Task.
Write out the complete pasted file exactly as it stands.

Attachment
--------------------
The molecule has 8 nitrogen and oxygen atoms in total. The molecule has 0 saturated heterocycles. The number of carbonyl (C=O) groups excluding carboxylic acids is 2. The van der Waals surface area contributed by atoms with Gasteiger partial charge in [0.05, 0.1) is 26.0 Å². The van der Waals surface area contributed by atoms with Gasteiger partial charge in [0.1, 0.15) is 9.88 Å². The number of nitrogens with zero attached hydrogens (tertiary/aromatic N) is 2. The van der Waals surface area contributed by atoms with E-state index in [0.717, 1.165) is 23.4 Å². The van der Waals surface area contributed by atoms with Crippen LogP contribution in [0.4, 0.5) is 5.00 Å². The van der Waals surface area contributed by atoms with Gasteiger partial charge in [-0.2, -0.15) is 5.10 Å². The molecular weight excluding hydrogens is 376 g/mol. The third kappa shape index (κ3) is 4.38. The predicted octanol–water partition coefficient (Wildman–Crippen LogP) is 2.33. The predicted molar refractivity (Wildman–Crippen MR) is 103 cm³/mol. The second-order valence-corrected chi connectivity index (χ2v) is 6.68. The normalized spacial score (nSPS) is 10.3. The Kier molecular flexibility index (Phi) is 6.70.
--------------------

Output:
The molecule has 8 nitrogen and oxygen atoms in total. The molecule has 0 saturated heterocycles. The number of carbonyl (C=O) groups excluding carboxylic acids is 2. The van der Waals surface area contributed by atoms with Gasteiger partial charge in [0.05, 0.1) is 26.0 Å². The van der Waals surface area contributed by atoms with Gasteiger partial charge in [0.1, 0.15) is 9.88 Å². The number of nitrogens with zero attached hydrogens (tertiary/aromatic N) is 2. The van der Waals surface area contributed by atoms with E-state index in [0.717, 1.165) is 23.4 Å². The van der Waals surface area contributed by atoms with Crippen LogP contribution in [0.4, 0.5) is 5.00 Å². The van der Waals surface area contributed by atoms with Gasteiger partial charge in [-0.2, -0.15) is 5.10 Å². The molecular weight excluding hydrogens is 376 g/mol. The third kappa shape index (κ3) is 4.38. The predicted octanol–water partition coefficient (Wildman–Crippen LogP) is 2.33. The predicted molar refractivity (Wildman–Crippen MR) is 103 cm³/mol. The second-order valence-corrected chi connectivity index (χ2v) is 6.68. The normalized spacial score (nSPS) is 10.3. The Kier molecular flexibility index (Phi) is 6.70.